Baḫtāvar Ḫān, Muḥammad d. 1096/1685

Confidant of Awrangzīb

Muḥammad Baḫtāvar Ḫān entered the service of Mughal ruler Awrangzib (see author 30) when the latter was still a prince and remained his favorite eunuch, dutiful servant, and confidant for thirty years. A patron of the arts and student of history, Baḫtāvar Ḫān employed Muhammad Sāqī Musta`idd Hān (see author 161) as his private secretary and accountant. Several works of history have been ascribed to Baḫtāvar Ḫān, though such claims seem to be highly dubious.


Mirʾāt-i ʿālam     The Mirror of the World

Composed ca. 1078/1667-8.

One such work is Mirʾāt-i ʿālam, composed ca. 1078/1667-8. Mirʾāt-i ʿālam is a general history from the time of the early patriarchs to a contemporary account of the first ten years of Awrangzīb’s reign. Though the work has often been ascribed to Baḫtāvar Ḫān, the true author is considered to be Muḥammad Baqā Sahāranpūrī, another member of Awrangzīb’s court and friend of Baḫtāvar Ḫān.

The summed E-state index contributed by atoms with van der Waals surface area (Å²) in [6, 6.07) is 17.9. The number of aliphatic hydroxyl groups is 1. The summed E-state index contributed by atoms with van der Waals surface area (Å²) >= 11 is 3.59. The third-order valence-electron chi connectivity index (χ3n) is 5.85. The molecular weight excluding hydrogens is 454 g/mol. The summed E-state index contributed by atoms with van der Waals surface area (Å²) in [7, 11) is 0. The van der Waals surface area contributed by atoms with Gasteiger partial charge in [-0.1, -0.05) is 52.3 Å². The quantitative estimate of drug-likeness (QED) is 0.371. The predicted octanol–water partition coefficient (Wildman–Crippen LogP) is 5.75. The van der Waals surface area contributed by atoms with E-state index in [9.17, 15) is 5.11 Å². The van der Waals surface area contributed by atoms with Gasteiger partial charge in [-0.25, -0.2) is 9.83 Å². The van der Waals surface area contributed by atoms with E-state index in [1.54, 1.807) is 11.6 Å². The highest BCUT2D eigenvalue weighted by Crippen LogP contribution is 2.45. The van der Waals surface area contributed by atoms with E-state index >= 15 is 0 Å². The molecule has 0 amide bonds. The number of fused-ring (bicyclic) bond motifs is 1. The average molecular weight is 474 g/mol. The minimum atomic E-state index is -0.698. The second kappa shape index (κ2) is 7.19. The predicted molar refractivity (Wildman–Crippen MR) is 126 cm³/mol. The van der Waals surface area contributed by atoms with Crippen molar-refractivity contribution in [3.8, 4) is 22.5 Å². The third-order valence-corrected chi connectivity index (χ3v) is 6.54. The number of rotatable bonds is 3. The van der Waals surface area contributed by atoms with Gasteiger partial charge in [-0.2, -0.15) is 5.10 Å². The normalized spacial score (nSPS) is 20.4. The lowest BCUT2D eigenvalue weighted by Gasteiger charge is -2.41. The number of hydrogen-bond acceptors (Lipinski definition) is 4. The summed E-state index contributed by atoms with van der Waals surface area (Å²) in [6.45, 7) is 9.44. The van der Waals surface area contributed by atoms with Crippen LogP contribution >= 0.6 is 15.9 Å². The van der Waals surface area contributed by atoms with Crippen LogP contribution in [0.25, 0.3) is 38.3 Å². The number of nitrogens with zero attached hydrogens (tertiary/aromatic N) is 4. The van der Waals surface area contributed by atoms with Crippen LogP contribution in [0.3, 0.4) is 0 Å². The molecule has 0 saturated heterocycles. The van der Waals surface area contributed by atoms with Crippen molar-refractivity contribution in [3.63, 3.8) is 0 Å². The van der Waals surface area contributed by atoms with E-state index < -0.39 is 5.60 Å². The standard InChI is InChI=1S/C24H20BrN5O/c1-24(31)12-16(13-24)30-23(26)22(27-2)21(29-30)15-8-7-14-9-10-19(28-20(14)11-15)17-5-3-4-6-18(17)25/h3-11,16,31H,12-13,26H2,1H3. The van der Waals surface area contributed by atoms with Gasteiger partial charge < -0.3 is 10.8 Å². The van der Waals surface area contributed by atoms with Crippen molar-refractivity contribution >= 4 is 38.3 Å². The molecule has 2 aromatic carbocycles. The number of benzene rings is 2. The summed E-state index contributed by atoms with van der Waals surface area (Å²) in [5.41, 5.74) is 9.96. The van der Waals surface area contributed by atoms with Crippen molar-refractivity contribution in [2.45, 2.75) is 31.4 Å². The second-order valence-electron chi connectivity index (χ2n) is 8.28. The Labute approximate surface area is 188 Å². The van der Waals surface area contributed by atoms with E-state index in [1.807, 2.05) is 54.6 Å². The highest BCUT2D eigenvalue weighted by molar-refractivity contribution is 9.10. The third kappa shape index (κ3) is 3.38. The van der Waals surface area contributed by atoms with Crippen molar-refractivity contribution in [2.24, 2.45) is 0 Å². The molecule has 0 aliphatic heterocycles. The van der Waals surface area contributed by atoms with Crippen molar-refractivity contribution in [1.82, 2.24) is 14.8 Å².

Mirʾāt-i Jahān-numā     The Cosmorama Mirror

Two recensions completed posthumously, one in 1095/1684, one in 1111/1699.

Another work, Mirʾāt-i Jahān-numā, was never ascribed to Baḫtāvar Ḫān per se, but has somehow become associated with him, perhaps due to its near identical content to the Mirʾāt-i ʿālam. The source of Mirʾāt-i Jahān-numā is considered to be the “loose papers” of Muḥammad Baqā Sahāranpūrī. The “loose papers” were published posthumously under the title Mirʾāt-i Jahān-numā, which appears in two recensions: one in 1095/1684 by Muḥammad Baqā’s nephew, and one in 1111/1699 by Baqā’s younger brother. Within the pages of Mirʾāt-i Jahān-numā, Muḥammad Baqā claims Mirʾāt-i ʿālam as his own work. Muḥammad Baḫtāvar Ḫān died in 1096/1685. Muḥammad Baqā Sahāranpūrī died 1094/1683.